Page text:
Bharat has several ancient temples which are standalone and also vast complexes housing several of these worship places. Among these Madhya Pradesh’s Bateshwar temple complex located in Morena district stands out as it has more than 200 temples dedicated to Bhagwan Shiva, Vishnu and Goddess Shakti – representing the three major traditions of Hindu Dharma.
While the temples are by and large small, they are spread out in more than 25 acres and were built between the 9th and the 11th Century by the Gurjara-Pratihara dynasty in a style of North Bharatiya temples named after them. The complex came to be named after the Bhuteshvar temple – the largest temple dedicated to Bhagwan Shiva at the site.
Explaining the significance of complex, well-known archaeologist K.K. Muhammed who retired as the Regional Director, North of Archaeological Survey of India and headed the restoration work of these temples, told India Narrative: “This site has the largest number of temples which is 200 or even more if we count those around the complex. Apart from this, Aihole temple complex in Karnataka has 108 temples. As the temples at Bateshwar are dedicated to varied denominations – Lord Shiva, Lord Vishnu, Goddess Shakti and also Hanumanji – makes it an important site.”
Some of the interesting aspects of this complex include reliefs depicting Lord Shiva holding the hand of Goddess Parvati and those narrating the marriage of Shiva and Parvati with Lord Vishnu and Brahma attending it; Nataraja on the Kritimukha or the Face of Glory — the fierce monster with huge fangs and gaping mouth who is considered symbol of Lord Shiva; friezes with interesting narratives from Bhagavata Purana; and sculptures of women playing musical instruments and men wrestling lions and riding elephants among others.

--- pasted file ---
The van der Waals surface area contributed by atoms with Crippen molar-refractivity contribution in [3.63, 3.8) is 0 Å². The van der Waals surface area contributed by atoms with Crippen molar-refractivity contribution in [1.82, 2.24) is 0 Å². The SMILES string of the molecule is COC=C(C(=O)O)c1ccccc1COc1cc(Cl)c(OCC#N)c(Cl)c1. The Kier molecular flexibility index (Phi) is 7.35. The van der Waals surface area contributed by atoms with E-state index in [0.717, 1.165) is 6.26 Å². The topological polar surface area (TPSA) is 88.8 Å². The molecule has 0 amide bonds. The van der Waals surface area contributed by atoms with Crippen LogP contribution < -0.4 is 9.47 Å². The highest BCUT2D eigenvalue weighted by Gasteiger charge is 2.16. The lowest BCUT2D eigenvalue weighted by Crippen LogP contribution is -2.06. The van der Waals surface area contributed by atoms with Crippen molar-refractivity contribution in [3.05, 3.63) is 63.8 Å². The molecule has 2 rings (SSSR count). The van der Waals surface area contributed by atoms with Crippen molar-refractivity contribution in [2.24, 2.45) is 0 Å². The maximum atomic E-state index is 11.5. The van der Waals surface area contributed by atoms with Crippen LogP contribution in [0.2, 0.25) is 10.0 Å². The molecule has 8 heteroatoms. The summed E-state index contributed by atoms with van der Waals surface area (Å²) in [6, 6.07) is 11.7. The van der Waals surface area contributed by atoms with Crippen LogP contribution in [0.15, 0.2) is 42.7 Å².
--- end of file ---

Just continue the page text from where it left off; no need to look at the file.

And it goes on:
Between 2004 and 2012, the ASI team led by Muhammed started the restoration of these temples. On reaching the site, he and his team found it in shambles and smithereens.
Sharing his experience with India Narrative, Muhammed said: “It was a like jigsaw puzzle on a gigantic scale. Fortunately, unlike other sites where the broken parts of the temple are missing or destroyed, here because of the dacoits, they had remained untouched — in its pristine purity. We cleared the forest which had grown there and the mounds of debris and sorted the parts and matched them. A few standing temples were a great help while we also used Vastu Shastra and consulted treaties on temple architecture like Manasara and Mayamata.”
According to Muhammed it was a tedious and back-breaking job requiring immense patience.
The ASI is not new in restoring the lost glory of temple complexes in Bharat and abroad. Between 1986-93, the Archaeological Survey of India (ASI) restored the famous Angkor Wat temple complex in Cambodia at Angkor Wat. That work done under extremely stressful conditions. The temple area was thickly forested. Anti-government Khmer Rouge forces were present creating an atmosphere of fear. Devinder Singh Sood was the ASI team leader in Siem Reap which restored parts of Angkor Wat.
For Muhammed restoration of Bateshwar complex is very close to his heart. “On reaching the site I could feel a vibration. It was like Lord Shiva calling the innermost recesses of my heart. I knew I had to do the work, irrespective of all the obstacles.”
The work was compounded by the presence of several notorious gangs of dacoits in Morena area. Again, Muhammed rose to the challenge getting in touch with them through intermediaries. “Initially they were sceptical about a Muslim heading the restoration project of temples but once I gained their confidence, they assured all help which was basically non-interference with our staff and their movement.”
It was this passion and dedication of Muhammed and his team that saw restoration of 80 temples by ASI.
(The story has been published via a syndicated feed with minor edits to conform to HinduPost style-guide.)